Lung Cancer Screening: One Size Does Not Fit All

Gregory A. Hood, MD; Laura Lee Hall, PhD


January 17, 2019

In This Article

Screening is typically considered to be a worthy effort for diseases that are both true killers and commonly remain asymptomatic until they have advanced to stage 3 or 4. This has proven to be the case for colorectal cancer screening, which has been found to be associated with reductions in mortality.[1] Lung cancer screening, which is associated with a 16% relative reduction in lung cancer-specific mortality, would seem to also fit the bill. Yet it remains controversial.

Why is that? For one, lung cancer screening is based on a more difficult set of screening criteria to operationalize in practice. Two, lung cancer suffers from the ignominy of being a "sin" cancer, one that largely depends on exposure to tobacco smoking. That these cases are most densely reported in Appalachia, along the Mississippi river, and in Arkansas may also skew the statistical perspective and professional experience of some policy-makers and researchers, who often lack familiarity with these regions. Some experts have begun a clamor to eliminate coverage for lung cancer screening.[2,3]

Although all these factors certainly affect screening rates, lung cancer screening efforts are principally hindered by the reality that many primary care providers do not understand the screening guidelines.

Unlike some other cancer screening guidelines, the criteria for lung cancer screening do not depend on age alone as an eligibility determinant. In fact, lung cancer screening is a complicated undertaking requiring a complicated set of steps, as the 10-pillar lung cancer screening model developed at Massachusetts General Hospital clearly illustrates (Figure 1).[4]

Figure 1. The 10 pillars of lung cancer screening. Source: Fintelmann FJ, et al.[4]

For lung cancer screening to be an effective and sustained offering, both clinicians and the healthcare system will need to improve. An older study of primary care physicians[5] found that almost one half ordered chest radiography as a screening tool, despite the lack of evidence demonstrating efficacy of radiography as a screening test for lung cancer. And a recent presentation at the American Society of Clinical Oncology conference noted that only 2% of high-risk patients are currently being referred for low-dose CT screening.[6]

One Size Does Not Fit All

Although smoking rates have been declining for several years, there are wide variances across the country. The incidence of smoking, smoking patterns, and cessation ratios differ between genders and regions.

Figure 2. Smoking rates by US state.

Not surprisingly, that means lung cancer rates also vary.

Figure 3. Lung cancer incidence by US state.

The American Cancer Society estimates that 14% of all new cancers will be lung cancers this year alone, an estimated 154,050 people will die of lung cancer. Although overall 5-year survival is only 18.6%, that improves to 55% for cases diagnosed at an early, local stage.

The National Lung Screening Trial enrolled over 50,000 current or former heavy smokers (30 pack-years or more) who were randomly assigned to be annually screened with either low-dose CT or posteroanterior chest radiography for 3 years. Patients screened with low-dose CT had a relative reduction in mortality from lung cancer of 20%.[7]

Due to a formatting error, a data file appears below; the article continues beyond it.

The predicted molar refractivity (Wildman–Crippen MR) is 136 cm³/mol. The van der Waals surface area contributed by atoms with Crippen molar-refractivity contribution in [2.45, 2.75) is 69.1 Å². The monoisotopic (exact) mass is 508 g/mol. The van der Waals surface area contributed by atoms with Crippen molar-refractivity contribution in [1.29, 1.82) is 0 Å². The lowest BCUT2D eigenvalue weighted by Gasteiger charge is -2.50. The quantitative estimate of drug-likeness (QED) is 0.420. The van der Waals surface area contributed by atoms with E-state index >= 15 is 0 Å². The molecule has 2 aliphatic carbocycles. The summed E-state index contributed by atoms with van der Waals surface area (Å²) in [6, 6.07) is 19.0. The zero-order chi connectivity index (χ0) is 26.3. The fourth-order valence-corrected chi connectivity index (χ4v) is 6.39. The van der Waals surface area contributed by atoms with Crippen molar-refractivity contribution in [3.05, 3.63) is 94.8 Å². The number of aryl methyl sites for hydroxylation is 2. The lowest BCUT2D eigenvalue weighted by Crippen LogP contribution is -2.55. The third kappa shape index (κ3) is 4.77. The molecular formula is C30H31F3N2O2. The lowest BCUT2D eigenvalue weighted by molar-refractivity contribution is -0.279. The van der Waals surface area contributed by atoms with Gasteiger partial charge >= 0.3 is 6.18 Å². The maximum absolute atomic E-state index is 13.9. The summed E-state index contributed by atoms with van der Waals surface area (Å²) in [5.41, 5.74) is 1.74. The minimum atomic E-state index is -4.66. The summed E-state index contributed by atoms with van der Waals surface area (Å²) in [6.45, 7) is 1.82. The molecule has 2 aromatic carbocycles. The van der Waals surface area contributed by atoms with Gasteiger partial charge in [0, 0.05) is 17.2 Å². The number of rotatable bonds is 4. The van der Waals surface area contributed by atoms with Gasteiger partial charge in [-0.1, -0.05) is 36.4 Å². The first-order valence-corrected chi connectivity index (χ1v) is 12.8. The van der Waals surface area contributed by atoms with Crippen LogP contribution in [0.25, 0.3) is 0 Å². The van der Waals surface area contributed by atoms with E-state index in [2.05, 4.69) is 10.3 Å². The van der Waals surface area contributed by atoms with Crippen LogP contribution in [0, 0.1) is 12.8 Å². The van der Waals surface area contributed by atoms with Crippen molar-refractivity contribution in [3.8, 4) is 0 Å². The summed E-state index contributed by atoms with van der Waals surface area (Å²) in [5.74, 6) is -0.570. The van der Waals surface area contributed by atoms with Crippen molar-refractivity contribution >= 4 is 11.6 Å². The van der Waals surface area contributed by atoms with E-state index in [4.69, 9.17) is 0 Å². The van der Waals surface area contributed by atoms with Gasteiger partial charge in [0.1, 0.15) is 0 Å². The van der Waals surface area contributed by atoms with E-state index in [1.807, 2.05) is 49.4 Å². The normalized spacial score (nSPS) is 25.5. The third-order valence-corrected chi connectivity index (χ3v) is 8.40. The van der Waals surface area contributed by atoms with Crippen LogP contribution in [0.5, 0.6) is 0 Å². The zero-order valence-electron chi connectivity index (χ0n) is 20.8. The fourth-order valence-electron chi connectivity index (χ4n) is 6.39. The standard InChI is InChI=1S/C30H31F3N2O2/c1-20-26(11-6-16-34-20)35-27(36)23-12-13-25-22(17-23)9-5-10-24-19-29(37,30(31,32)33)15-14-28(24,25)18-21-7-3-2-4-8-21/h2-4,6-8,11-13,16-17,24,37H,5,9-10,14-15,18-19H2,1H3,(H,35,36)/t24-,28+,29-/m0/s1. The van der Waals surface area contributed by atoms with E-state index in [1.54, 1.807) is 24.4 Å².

One would expect that the emergence of a successful method of screening would be embraced. Indeed, the US Preventive Services Task Force, the American Association for Thoracic Surgery, the American College of Chest Physicians, the National Comprehensive Cancer Network, the Medicare Evidence Development and Coverage Advisory Committee, and the American Cancer Society have all recommended low-dose CT under very specific circumstances, though the eligibility criteria cited in each vary a bit in the details.

And therein lies the rub: the details. The need for screening is less obvious in some areas of the country. The view in San Diego County, an area with fewer smokers, little exposure to radon, and other factors that support good health, is quite different from what is seen in the "black" risk states of Kentucky and West Virginia. Yet, no guidelines take into account these regional variances in risk. The highest-risk regions face additional barriers in accessing screening and coordinating care and appropriate follow-up.

When screening is conducted improperly, there is an inherent risk for harm. This includes radiation exposure, false-positives, and dangers inherent in the evaluation of positive findings, a risk that is compounded by substantial population variances.

The risks associated with screening also include emotional costs. However, it is germane that the risks of lung cancer and other maladies are no secret to smokers. In regions with high levels of smoking and lung cancer, individuals are painfully aware of, and almost fatalistic about, the toll of smoking and lung cancer. The greater challenge is inspiring hope and breaking down access barriers common to poor and rural populations.

Screening can be a relief to patients; however, the need for annual follow-up must be emphasized. It is essential that the screening efforts be paired with appropriate psychological support and smoking cessation efforts. Such efforts do incur cost, but the return on that investment may include reductions in smoking as well as the incidence and prevalence of other tobacco-related afflictions.


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